PARROTS ARE NOT PETS
Parrots are social animals who fly in groups of up to thousands of birds, forming complex societies with families and hierarchies. As prey animals, they need a flock-like environment to feel safe. Most parrots are monogamous, and form strong pair bonds that last for life. A parrot in the wild is seldom alone; even when flying among their flocks, pairs always fly next to each other.
Stressed by life in captivity, many pet parrots pluck out their feathers and self-mutilate
In captivity, parrots are usually kept as a single bird so they bond with their owner. They are left alone the majority of the day when their owners are at work. Unable to adjust to social isolation and the physical confines of a home, many parrots pluck their feathers or self-mutilate, developing behavioral problems that are very difficult to correct. Parrots are so sensitive to their environment that any stressful event or abrupt change in routine – such as a death in the family, a move, a new baby – can trigger plucking. This is unheard of in the wild.
Prized for their intelligence, beauty, and mimicry, parrots have been extracted from forests to become caged pets for thousands of years; but the practice is not without controversy. Many people are unaware about the level of care and commitment required to raise a healthy and happy parrot. Because so many pet birds end up unwanted, we encourage those who are truly committed to adopt and not buy a bird.
Parrots are a lifelong commitment
In the United States, birds are the fourth most popular pet behind fish, dogs, and cats. The American Pet Products Association estimates there are 20.6 million pet birds in the US alone¹, and breeders continue to saturate the domestic market with 2 to 5 million baby birds every year². However, the issue is not centered around sheer populations statistics alone, but the number of qualified placement options. With many larger parrots having a lifespan of 40-100 years, they outlive any other pet by decades – and many outlive their owners. We are facing an epidemic of parrots needing homes.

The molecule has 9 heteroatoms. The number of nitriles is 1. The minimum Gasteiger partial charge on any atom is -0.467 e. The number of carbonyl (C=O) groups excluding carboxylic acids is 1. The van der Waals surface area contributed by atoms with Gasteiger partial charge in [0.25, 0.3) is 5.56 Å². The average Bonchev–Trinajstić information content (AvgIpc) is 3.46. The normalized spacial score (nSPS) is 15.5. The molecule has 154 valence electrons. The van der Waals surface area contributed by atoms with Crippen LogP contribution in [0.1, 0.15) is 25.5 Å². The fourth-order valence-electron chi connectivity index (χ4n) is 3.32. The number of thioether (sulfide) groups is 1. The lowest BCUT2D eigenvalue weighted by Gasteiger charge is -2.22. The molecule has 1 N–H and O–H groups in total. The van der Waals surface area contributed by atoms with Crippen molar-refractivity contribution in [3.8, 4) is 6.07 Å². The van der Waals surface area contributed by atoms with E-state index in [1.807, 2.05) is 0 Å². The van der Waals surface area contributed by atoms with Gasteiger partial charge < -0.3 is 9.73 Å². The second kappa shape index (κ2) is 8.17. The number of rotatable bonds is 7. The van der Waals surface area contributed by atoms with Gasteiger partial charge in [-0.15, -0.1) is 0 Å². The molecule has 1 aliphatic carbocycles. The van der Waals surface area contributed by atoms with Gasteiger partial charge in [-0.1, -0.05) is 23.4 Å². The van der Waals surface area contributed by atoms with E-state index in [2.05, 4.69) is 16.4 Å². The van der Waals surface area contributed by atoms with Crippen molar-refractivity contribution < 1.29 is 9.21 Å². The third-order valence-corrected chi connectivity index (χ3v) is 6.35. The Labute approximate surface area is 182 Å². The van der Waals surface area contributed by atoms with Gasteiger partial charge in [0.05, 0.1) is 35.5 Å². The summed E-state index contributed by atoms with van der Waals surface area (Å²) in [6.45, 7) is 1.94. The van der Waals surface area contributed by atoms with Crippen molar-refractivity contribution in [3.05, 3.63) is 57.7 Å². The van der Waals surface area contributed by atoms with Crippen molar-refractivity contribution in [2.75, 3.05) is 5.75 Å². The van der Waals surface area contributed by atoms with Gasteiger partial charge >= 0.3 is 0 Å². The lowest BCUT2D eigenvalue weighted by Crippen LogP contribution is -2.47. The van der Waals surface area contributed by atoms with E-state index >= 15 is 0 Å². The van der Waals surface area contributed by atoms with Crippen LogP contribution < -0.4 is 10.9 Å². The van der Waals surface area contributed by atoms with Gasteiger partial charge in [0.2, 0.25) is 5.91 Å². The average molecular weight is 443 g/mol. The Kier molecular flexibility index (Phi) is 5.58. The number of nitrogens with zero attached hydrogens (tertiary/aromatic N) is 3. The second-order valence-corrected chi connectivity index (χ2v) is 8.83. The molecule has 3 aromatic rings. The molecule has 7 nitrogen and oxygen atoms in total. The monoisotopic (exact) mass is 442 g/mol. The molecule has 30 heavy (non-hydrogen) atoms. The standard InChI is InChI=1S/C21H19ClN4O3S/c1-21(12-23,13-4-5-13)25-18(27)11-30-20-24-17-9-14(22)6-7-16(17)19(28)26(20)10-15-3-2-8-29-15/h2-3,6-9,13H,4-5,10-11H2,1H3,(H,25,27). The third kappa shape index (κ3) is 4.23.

The average parrot is passed through several homes during its lifetime
Parrots are now more common in captivity than in forests, and accordingly, the narrative has switched to regarding them as common household pets instead of endangered wild animals. There are thousands of videos online of parrots as cute, talking creatures; people buy them on impulse, unaware that they’re extremely demanding. Many soon find out that the cute, cuddly bird at the pet store now bites, screams, throws food everywhere, and likes only one person. Or that the bird can’t talk and do tricks. Now factor in a lifespan of 60+ years – and you have an animal being passed around several homes during his lifetime.
In the wild, parrots form bonds that last for life. Each time a parrot is passed to another home, his heart is broken; he eventually develops many behavioral problems such as feather-plucking, and becomes even more unwanted. These birds have become disposable “throwaway” pets; even with an existing overpopulation of rescue birds, however, the pet industry continues to saturate the domestic market with millions of baby birds a year.
Having a parrot is like having a toddler who never grows up
The intelligence of parrots rivals that of chimps, dolphins, and young children. Studies on Alex the parrot, who could verbally identify dozens of objects, colors, and even do math, proved that parrots have the cognitive ability of a 3 to 5-year-old child. Ironically, the publicity around their intelligence did them in – ultimately contributing to the African Grey parrot becoming one of the most heavily traded animals in the world and decimating their populations in the wild. People often realize too late, however, that an intelligent animal needs constant stimulation and enrichment – similar to a (perpetually) young child.
Buying a parrot is as easy as buying a loaf of bread. There are no laws or rules around it; anyone can walk into a pet store and buy an animal as intelligent as a 5-year-old. Groups such as the American Federation of Aviculture, which represents the interests of breeders, work extensively to fight any legislation that protects birds. In 1995, they opposed the renewal of the Wild Bird Conservation Act (banning imports of wild-caught birds); in 2002, they opposed a bill to add birds to the list of protected animals under the Animal Welfare Act³.
Parrots are wild animals
Still think you’re ready for a parrot?
Adopt a parrot from a local reputable sanctuary and break the cycle of commercial profit from the pet trade.
“Pet Industry Market Size & Ownership Statistics.” American Pet Products Association. Web. 11 June 2014.
Windsor, Karen. “Overpopulation of Parrots and the Expanding Unwanted Parrot Crisis.” Foster Parrots, Ltd, 2013. Web. 27 May 2014.
“Conservation of Birds in the Wild.” Born Free USA. Web. 2 May 2014.